Job DescriptionVirginia Tech, founded in 1872 as a land-grant institution, iscurrently ranked as a Top 25 Public University by US News &World Report and a Top 25 Public Research University by theNational Science Foundation. Through a combination of its threemissions of learning, discovery, and engagement, Virginia Techcontinually strives to accomplish the charge of its motto: UtProsim (That I May Serve). As the Commonwealth’s most comprehensiveuniversity and its leading research institution, Virginia Techserves a diverse population of 30,000+ students and 8000+ facultyand staff from over 100 countries, and is engaged in researcharound the world. Invent the Future at Virginia Tech.Virginia Tech is a public land-grant university, committed toteaching and learning, research, and outreach to the Commonwealthof Virginia, the nation, and the world. Building on its motto of UtProsim (that I may serve), Virginia Tech is dedicated toInclusiveVT ̶ serving in the spirit of community, diversity, andexcellence. We seek candidates who adopt and practice thePrinciples of Community, which are fundamental to our on-goingefforts to increase access and inclusion, and to create a communitythat nurtures learning and growth for all of its members. VirginiaTech actively seeks a broad spectrum of candidates to join ourcommunity in preparing leaders for the world.Virginia Tech is a comprehensive and progressive organization witha decentralized management environment to promote innovation andaccountability at all levels of the organization. The Virginia TechOffice of Audit, Risk, and Compliance (OARC) protects theuniversity by independently and objectively identifying businessrisks and connects with key leaders and stakeholders to evaluaterisk-mitigation strategies.Position Summary (Responsibilities):This position, reporting to the Director of Internal Audit, isresponsible for both participating as a team member and conductingfinancial, compliance, and operational engagements. The incumbentis expected to fulfill their responsibilities with limitedsupervision while maintaining effective communication with auditleadership. The ability to maintain high ethical standards, exhibitprofessional demeanor, demonstrate sound judgment, and function asa well-integrated team member will be critical for success. Theposition requires problem-solving abilities along withorganizational, planning, and self-management skills. The incumbentwill be relied upon to develop effective and creative ways toassess university operations, communicate the results of theirassessments (including the writing of reports), and establishlong-term rapport with university stakeholders. Decisions made mayimpact the effectiveness and efficiency of administrative andbusiness processes of the university; therefore, the incumbent mustbe able to apply both strong analytical skills and professionaldiscretion in formulating recommendations for improvement.Incumbents at the Senior Auditor level are expected to haveexperience in risk-based auditing that conforms to professionalstandards and have obtained a relevant professional certification.Incumbents at the Staff Auditor level are expected to have exposureto audit work conforming to professional standards. Seniority(staff/senior) will be established based on relevant experience andother factors.Required Qualifications• Bachelor’s degree in business, accounting, finance, businessinformation technology, data analysis, or related field.• Demonstrated use of effective problem-solving and time managementskills.• Exceptional interpersonal communication skills (both in writingand verbally).• Ability to prepare professional documentation andcorrespondence.• Demonstrated professionalism in working with confidential andsensitive matters with the utmost discretion and tact.• Proficiency in current office software such as word processing,spreadsheet, and presentation software, and relationaldatabases.• Periodic travel and overtime may be required to complete workassignments or attend training.• Hired applicant must successfully pass a background check.Additional Required Qualifications for Senior Auditor:• Current relevant professional licensure, such as a CPA, CIA, orCISA.• Experience as a professional auditor.• Demonstrated analytical skills, including the ability to collectand analyze information, draw complex conclusions, and developrecommendations.Preferred Qualifications• Advanced degree in a related field.• Significant audit experience in higher education or anot-for-profit organization.• Previous experience with business processes of large,decentralized organizations.• Previous supervisory experience in an auditing environment.• In-depth understanding of key applicable federal, state, andlocal legislation.Appointment TypeRegularReview DateJanuary 29, 2021Additional InformationThe successful Candidate will be required to have a criminalconviction checkAbout Virginia TechDedicated to its motto, Ut Prosim (That I May Serve),Virginia Tech pushes the boundaries of knowledge by taking ahands-on, transdisciplinary approach to preparing scholars to beleaders and problem-solvers. A comprehensive land-grant institutionthat enhances the quality of life in Virginia and throughout theworld, Virginia Tech is an inclusive community dedicatedto knowledge, discovery, and creativity. The university offers morethan 280 majors to a diverse enrollment of more than 36,000undergraduate, graduate, and professional students in eightundergraduatecolleges , a school ofmedicine , a veterinarymedicine college, Graduate School , and Honors College . The universityhas a significant presence across Virginia, including the Innovation Campusin Northern Virginia; the Health Sciences and Technology Campus inRoanoke; sites in Newport News and Richmond; and numerous Extension offices andresearchcenters . A leading global research institution, Virginia Techconducts more than $500 million in research annually.Virginia Tech does not discriminate against employees, students, orapplicants on the basis of age, color, disability, sex (includingpregnancy), gender, gender identity, gender expression, geneticinformation, national origin, political affiliation, race,religion, sexual orientation, or veteran status, or otherwisediscriminate against employees or applicants who inquire about,discuss, or disclose their compensation or the compensation ofother employees or applicants, or on any other basis protected bylaw.If you are an individual with a disability and desire anaccommodation, please contact Elizabeth Ferguson at [email protected] during regularbusiness hours at least 10 business days prior to the event.Advertised: December 24, 2020Applications close:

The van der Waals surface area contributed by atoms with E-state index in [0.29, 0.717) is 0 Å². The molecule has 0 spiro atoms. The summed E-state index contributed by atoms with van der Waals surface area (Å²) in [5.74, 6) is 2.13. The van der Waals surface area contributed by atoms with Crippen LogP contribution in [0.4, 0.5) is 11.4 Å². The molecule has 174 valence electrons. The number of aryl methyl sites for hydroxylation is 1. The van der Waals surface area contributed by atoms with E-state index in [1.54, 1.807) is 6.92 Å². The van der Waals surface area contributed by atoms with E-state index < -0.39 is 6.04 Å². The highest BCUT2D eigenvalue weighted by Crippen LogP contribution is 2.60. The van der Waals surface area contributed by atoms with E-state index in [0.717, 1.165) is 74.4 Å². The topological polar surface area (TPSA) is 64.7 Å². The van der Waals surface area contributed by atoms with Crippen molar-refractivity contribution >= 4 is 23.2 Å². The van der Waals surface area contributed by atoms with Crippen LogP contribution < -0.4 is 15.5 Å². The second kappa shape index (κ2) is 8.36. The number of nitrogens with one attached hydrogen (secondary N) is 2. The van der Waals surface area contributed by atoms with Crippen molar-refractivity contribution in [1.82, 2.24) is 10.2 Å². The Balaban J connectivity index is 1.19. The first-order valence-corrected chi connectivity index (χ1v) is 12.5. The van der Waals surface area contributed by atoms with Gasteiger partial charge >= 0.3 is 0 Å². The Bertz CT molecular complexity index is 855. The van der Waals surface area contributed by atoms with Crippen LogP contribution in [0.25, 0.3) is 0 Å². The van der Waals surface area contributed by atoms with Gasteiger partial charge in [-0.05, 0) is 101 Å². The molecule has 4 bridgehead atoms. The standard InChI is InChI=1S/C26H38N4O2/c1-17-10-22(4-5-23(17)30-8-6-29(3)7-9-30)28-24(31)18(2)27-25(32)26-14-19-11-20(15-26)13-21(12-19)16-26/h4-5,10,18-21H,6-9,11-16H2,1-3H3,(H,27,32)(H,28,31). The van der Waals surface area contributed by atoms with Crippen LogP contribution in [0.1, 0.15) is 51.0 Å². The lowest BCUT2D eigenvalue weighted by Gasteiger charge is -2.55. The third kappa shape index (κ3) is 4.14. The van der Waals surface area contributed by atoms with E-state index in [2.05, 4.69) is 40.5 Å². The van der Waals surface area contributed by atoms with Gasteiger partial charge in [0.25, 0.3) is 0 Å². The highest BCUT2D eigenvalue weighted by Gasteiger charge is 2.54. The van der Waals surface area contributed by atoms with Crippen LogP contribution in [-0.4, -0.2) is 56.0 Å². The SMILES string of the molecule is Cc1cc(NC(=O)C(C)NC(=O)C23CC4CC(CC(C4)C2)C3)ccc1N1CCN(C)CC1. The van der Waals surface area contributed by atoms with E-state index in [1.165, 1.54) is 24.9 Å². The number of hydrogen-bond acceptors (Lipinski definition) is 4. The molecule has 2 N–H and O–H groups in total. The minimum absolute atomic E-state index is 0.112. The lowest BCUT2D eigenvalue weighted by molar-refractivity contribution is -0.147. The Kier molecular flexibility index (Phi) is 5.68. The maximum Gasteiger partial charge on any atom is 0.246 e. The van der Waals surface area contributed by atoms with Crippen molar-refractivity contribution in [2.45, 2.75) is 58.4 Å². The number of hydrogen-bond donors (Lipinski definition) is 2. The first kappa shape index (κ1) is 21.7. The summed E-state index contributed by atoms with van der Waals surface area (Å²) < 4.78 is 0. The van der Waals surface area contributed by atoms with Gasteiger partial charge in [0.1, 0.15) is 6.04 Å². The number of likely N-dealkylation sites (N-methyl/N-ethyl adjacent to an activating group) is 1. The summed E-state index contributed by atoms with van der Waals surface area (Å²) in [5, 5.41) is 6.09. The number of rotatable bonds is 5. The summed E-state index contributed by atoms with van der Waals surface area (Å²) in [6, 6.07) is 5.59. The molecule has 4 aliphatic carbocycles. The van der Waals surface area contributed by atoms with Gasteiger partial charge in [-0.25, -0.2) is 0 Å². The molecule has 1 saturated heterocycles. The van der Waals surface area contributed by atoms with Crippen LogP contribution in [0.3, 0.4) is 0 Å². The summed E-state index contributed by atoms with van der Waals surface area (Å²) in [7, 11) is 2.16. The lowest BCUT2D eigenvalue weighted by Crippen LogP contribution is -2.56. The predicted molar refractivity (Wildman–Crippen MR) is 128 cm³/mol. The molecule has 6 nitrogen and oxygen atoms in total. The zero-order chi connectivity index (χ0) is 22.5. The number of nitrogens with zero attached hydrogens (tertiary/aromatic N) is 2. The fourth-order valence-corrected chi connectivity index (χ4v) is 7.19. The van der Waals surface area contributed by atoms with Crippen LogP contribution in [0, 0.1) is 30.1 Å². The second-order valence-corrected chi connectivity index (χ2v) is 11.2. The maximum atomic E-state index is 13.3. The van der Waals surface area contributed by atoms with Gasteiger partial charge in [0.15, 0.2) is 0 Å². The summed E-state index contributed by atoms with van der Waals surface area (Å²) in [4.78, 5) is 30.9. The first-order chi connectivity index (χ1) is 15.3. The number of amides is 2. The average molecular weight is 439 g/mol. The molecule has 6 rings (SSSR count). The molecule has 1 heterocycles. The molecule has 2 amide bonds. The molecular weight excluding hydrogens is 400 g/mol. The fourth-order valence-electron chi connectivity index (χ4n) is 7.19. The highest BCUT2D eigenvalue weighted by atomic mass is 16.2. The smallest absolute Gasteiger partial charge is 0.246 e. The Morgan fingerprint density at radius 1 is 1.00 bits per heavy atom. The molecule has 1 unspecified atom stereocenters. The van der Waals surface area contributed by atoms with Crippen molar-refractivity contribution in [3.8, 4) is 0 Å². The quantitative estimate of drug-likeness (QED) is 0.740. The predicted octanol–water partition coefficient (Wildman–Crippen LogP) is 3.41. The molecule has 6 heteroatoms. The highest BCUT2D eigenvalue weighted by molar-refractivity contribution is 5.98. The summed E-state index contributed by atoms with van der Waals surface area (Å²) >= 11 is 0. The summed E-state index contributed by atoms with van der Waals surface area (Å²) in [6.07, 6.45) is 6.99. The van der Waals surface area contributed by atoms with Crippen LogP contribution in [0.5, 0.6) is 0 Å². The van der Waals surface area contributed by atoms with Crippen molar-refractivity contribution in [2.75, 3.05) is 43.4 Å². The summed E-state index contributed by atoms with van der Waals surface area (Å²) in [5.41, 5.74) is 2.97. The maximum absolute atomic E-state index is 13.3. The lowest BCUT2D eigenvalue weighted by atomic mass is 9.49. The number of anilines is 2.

During his two years leading the Roman Catholic Church, Pope Francis has washed the feet of inmates, proposed larger roles for women in the church, and famously shifted the institutional tone toward gay acceptance, saying, “If someone is gay and he searches for the Lord and has good will, who am I to judge?”On Thursday he again displayed his activist side by delivering a papal encyclical, a formal letter to the world’s Catholic community, titled “Laudato Si” or “Praise Be to You,” which addressed issues involving climate change and the poor. In the nearly 200-page document, the pope ― who has a master’s degree in chemistry ― discussed how the effects of global warming disproportionately harm the poor, backed the science outlining climate change, and called for worldwide action to stop global warming.Responding to the encyclical, Harvard President Drew Faust said, “Climate change is among the most dire and devastating threats confronting people and the planet today. It was clear from the time he chose to be named after St. Francis of Assisi that Pope Francis would demonstrate a powerful reverence for all living things, and deep compassion for the most disadvantaged among us. In showing how climate change is both a threat to the planet and to impoverished peoples across the globe, Pope Francis’ encyclical highlights climate change as one of the most urgent social justice issues of our time.”To better understand the issues in play, the Gazette spoke with three Harvard scholars about the papal encyclical, its policy implications, and its likely impact on both the church and the international debate on climate change.***Francis Schüssler Fiorenza is the Charles Chauncey Stillman Professor of Roman Catholic Theological Studies at Harvard Divinity School.GAZETTE: What is an encyclical, and how important are they?FIORENZA: It’s a letter that the pope writes to the whole church that has penultimate authority. The highest authority is when the church defines something as doctrine. This is not quite at that level, but it is sort of the highest teaching that the pope can give that has to be taken seriously, with a considerable amount of respect. In that sense, it’s really very important, and it’s been a priority for Pope Francis, who had announced, almost from the day he was chosen, that he would write an encyclical on the environment.GAZETTE: Is there a history of the Vatican making statements on climate change?FIORENZA: Your question points to why I am a little bit puzzled by the reaction of certain Roman Catholic politicians. Pope Paul VI discussed the ecological concern as a tragic consequence of human activity in an encyclical from the 1970s. The first encyclical of John Paul II warned that humans saw no meaning in the environment except for its immediate use and consumption. Pope Benedict XVI also addressed the environment. What is overlooked is that the American bishops on June 15, 2001, issued a document voted on by the whole conference of bishops titled “Global Climate Change: A Plea for Dialogue, Prudence, and the Common Good.” In it they underscored the responsibility to address global warming, the role that the human use of fossil fuels has had, and the disproportionate impact global warming has had on the poor. I am kind of surprised that people think what Francis is doing is new.GAZETTE: Is there anything really new in this document?FIORENZA: Yes and no. The basic moral and religious imperative is the same. He is really saying the environment is a moral and religious issue. He’s not saying you can consider it just a purely economic or political issue [so] that the pope has nothing to say about it. What’s different is the starkness of his description of the environment: He goes into detail on the increased pollution, the scarcity of water, the loss of biodiversity, the decline in the quality of human life. And he also says that the very causes of these effects are the causes that are leading to a breakdown in human society and global inequality. That is perhaps much stronger than in the other encyclicals from other popes. He also criticizes at length an excessive confidence in technology alone and says what is needed is global dialogue and international cooperation. But he balances this global emphasis with what he calls a notion of “cultural ecology.” He is saying globalization is threatening not only the environment but also local cultures, and that we must preserve the earth and those cultures for the future.***Joseph Aldy is an assistant professor of public policy at Harvard Kennedy School whose research focuses on climate change, and energy policy and mortality/risk valuation.GAZETTE: Many have called the encyclical at odds with the work of policy analysts who recognize the need for the use of market-based policy instruments — carbon taxes and/or cap-and-trade systems — in combatting climate change. What are your thoughts?ALDY: Having the pope say “Climate change is a major problem: Let’s acknowledge the work of all the good scientists around the world saying we are causing this problem, and that we need to act” is really important. On the policy approach, I was puzzled to find such a strong opposition to using market-based approaches like cap and trade. Last year at the United Nations General Assembly, heads of state came together to talk about climate change. We had an announcement on carbon pricing signed on by more than 70 countries, more than 1,000 businesses — reflecting this emerging view of both those in public policy and those using the technologies in the business world — that pricing carbon is the way to get us off of fossil fuels, to create that incentive for the technologies that will allow us to still enjoy the level of economic development that we aspire to, without having an adverse impact on the climate. In terms of how the pope’s letter might guide policy design and policy implementation, I think it is out of step with the scholarship and where the public policy community is going.GAZETTE: How do you think the pope’s encyclical will affect the upcoming global climate talks in Paris in November?ALDY: In 2009, in the run-up to the talks in Copenhagen, we had heads of state discussing the issue in their bilateral meetings, at the G-8, at the G-20, at the Major Economies Forum, and at the United Nations. This year, having world leaders, including now the pope, talking about this issue can again galvanize attention and interest and serious thinking about how we need to work together in Paris and beyond.GAZETTE: In the document, the pope criticizes big business for its role in contributing to climate change. Will his words have an effect on how executives run their companies, or possibly even lead to the creation of more sustainable forms of energy?ALDY: Some of what’s in this strikes me as cutting at the core of really what businesses do. So there is a question then of whether they react as if this is a leader talking about how they need to behave more responsibly, or whether this is someone who is stating that he is really in opposition to what it means to run a business. It’s a fascinating document. But I can imagine there are some who will respond by pushing to be more sustainable because of it, and others who will say this is in opposition to the way they operate as a business. This latter group may think it is doing good things for the planet and its shareholders, and this isn’t going to change the way it does things.***Naomi Oreskes is a history of science professor in Harvard’s Faculty of Arts and Sciences who has written extensively on climate change.GAZETTE: Since climate change denial is often associated with the conservative right, and the religious right is part of that political faction, do you think the pope’s leadership on this message will sway their thinking?ORESKES: There’s no way to know, of course, but I do think this will call the issue to the attention among groups and individuals who up until now have either been skeptical or just not paying attention. And it also shows that this is not a left-wing hoax.GAZETTE: What do you think the scientific community’s reaction will be to this encyclical?ORESKES: Most of the scientists I know are very happy, or perhaps I should say relieved. Scientists have recognized for a long time that climate change is a moral issue, but have felt unable to speak to the moral dimension. Now they have a revered moral authority doing it for them. It’s very helpful.GAZETTE: Do you think the pope’s letter can really change the discourse around climate change?ORESKES: I certainly hope so!